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I Understanding laser power terminology

  1. Mar 19, 2017 #1
    I see that many LIDAR systems use power in the millijoule range in atmospheric research. A typical number is 25 millijoules. 25 millijoules is equal to 25 milliwatt/seconds. This means 25 milliwatts for one second. This seems like a tiny amount of power, yet a 25 millijoule laser costs many thousands of dollars. This does not make sense as you can buy a 25 milliwatt laser diode that will easily run for one second and it costs just a few dollars.
    What is the difference?
     
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  3. Mar 19, 2017 #2

    davenn

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    do you have a link or two to that so we can see what you are referring to and to make sure you are interpreting it correctly :smile:
     
  4. Mar 19, 2017 #3

    russ_watters

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    I suspect the difference is in the LI vs the DAR.
     
  5. Mar 19, 2017 #4
    LIDARS use pulsed lasers. The shorter the pulse, the better the spatial resolution. Since a typical pulse may last a few nanoseconds the peak power is quite large. For example, if the 25 mJ are delivered in a 2 ns pulse, the average power is about 12.5 MW. The 25 mJ aren't delivered in one second but in a very short time, that's why a simple laser diode isn't up to the task.
     
  6. Mar 20, 2017 #5
    Thank you Gordianus for a serious answer! How did you compute 12.5 megaWatts from 25 millijoules? What is the formula to convert joules to watts.
    For example, what is the power of a 100 Watt laser pulsed for 100 nanoseconds? 10 mJ. ?
     
    Last edited: Mar 20, 2017
  7. Mar 20, 2017 #6

    BvU

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    For the frst sentence you mean 25 millijoules is equal to 25 milliwatt second.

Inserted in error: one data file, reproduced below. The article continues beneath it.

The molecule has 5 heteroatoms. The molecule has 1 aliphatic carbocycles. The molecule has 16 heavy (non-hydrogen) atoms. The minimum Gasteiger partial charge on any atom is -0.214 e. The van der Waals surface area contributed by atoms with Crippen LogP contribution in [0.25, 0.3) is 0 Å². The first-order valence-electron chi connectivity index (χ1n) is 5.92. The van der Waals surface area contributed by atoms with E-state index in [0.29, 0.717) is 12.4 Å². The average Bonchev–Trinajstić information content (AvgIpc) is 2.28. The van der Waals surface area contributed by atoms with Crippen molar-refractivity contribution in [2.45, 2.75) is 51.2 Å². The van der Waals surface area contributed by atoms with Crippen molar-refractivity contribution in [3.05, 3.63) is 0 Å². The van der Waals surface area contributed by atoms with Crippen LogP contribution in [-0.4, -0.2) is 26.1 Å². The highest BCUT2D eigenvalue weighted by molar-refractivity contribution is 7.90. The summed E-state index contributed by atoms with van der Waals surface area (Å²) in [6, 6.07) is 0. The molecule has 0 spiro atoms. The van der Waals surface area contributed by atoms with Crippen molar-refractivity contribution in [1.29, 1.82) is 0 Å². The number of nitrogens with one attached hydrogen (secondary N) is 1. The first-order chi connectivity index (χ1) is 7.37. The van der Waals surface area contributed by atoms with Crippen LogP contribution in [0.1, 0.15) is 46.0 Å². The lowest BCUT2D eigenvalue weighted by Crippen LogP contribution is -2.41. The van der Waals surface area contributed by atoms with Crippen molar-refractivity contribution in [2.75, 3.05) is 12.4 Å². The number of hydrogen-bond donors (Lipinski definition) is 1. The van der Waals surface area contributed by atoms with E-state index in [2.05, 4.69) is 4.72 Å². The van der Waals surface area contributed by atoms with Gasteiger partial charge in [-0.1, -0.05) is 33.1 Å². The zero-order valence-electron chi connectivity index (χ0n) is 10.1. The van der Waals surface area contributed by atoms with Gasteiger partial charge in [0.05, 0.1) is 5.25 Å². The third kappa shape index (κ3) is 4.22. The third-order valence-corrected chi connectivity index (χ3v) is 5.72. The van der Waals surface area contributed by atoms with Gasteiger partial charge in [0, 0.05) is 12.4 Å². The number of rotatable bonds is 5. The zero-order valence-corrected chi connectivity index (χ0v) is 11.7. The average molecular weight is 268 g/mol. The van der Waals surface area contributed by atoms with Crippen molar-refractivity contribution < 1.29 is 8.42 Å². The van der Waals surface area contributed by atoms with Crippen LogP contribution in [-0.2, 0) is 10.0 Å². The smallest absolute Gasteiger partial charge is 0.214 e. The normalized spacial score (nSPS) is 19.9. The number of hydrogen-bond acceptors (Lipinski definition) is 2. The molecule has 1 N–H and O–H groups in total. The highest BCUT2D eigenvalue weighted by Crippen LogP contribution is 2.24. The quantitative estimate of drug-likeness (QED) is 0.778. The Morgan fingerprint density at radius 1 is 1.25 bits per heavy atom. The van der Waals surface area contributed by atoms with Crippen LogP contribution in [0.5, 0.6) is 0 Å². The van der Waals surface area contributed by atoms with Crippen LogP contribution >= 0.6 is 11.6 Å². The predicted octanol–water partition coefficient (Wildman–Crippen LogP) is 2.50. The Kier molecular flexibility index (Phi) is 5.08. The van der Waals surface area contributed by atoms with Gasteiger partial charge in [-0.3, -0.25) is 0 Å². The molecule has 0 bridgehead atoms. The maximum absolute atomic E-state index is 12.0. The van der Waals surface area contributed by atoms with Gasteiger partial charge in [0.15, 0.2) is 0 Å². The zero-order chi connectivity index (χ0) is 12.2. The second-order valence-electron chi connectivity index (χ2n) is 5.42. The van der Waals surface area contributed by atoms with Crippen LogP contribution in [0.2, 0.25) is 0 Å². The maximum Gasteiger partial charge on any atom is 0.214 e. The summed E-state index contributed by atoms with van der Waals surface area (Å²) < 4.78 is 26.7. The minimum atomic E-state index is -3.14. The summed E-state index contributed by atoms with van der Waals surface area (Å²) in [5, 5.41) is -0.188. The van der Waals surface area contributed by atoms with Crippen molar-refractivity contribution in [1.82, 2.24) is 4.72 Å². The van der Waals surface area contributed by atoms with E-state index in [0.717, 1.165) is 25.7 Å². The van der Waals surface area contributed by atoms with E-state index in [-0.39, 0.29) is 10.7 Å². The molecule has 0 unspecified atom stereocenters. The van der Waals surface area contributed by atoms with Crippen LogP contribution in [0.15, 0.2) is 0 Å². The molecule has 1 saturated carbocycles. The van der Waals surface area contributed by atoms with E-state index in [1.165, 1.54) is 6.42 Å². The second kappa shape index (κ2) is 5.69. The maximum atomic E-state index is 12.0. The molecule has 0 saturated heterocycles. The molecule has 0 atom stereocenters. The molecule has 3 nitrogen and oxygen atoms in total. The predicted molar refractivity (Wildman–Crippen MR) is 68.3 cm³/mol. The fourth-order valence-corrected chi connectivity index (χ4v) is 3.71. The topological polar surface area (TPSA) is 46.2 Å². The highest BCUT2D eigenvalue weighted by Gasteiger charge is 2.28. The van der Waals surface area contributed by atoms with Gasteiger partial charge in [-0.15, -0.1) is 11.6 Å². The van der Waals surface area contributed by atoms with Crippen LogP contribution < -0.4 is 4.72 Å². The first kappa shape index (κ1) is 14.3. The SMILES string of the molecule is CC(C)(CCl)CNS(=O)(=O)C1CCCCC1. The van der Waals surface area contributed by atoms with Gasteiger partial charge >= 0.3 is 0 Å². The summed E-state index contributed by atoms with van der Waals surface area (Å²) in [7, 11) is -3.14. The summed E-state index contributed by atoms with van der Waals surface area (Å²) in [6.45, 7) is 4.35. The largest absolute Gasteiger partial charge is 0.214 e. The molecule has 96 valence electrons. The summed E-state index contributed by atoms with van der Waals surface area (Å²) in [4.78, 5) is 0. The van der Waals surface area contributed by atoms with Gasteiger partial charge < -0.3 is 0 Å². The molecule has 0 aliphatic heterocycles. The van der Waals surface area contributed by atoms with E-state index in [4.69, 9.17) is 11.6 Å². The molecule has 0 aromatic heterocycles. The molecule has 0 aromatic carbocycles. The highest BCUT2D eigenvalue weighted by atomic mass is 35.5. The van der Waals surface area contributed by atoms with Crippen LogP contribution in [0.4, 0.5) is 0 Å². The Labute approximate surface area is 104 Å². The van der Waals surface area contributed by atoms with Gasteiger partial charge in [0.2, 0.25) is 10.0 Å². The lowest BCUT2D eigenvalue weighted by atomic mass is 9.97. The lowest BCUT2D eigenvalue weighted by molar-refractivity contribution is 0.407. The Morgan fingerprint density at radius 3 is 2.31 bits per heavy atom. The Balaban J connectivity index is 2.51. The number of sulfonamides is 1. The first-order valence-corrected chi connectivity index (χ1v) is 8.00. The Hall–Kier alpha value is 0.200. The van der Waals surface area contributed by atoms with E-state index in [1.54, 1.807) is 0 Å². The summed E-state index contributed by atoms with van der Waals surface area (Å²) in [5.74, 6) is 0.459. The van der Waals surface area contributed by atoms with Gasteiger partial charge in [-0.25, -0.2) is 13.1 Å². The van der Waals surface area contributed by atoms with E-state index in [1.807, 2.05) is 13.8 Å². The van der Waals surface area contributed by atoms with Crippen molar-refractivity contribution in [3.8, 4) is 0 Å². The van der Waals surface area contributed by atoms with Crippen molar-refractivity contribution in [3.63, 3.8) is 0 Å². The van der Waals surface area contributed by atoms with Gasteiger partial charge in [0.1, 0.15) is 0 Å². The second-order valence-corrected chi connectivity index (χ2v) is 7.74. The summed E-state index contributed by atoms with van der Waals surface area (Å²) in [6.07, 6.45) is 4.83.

The formula to convert joules to watts is 1 Watt = 1 Joule / second

    So: a 25 mJ, 1 nanosecond wide pulse each second represents a peak power of 25 MW (big M means Mega, 1000000 -- small m means milli, 1/1000) but an average power of 25 mW.
     
  8. Mar 20, 2017 #7

    BvU

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    Insufficient information:
    1. if it fires 1000 times per second, you would get 1000 times a much average power as when it fires once per second.
    2. you don't say whether it is average 100 W or peak 100 W
    If you call a 100 W laser a 100 W laser, its power is 100 W, isn't it :smile:

    Now, suppose it's 100 W peak and it fires one 100 ns wide pulse once per second. Average power is then
    100 W * 100 ns = ##10^2 * 100 \times 10^{-9} = 10^{-5} ## W = 0.01 mW.
     
  9. Mar 20, 2017 #8
    BvU, so how many Joules is that? I think it is the same answer: 10 uJ. Is that correct?
     
  10. Mar 20, 2017 #9

    BvU

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    Per pulse you get 10 ##\mu##J, yes. And 10 ##\mu##J per second is 10 ##\mu##W
     
  11. Mar 20, 2017 #10
    OK, got in now. Watts X pulse length = Joules If more than one pulse per second then multiply Joules X number of pulses per second to get total energy.
    Thanks..
     
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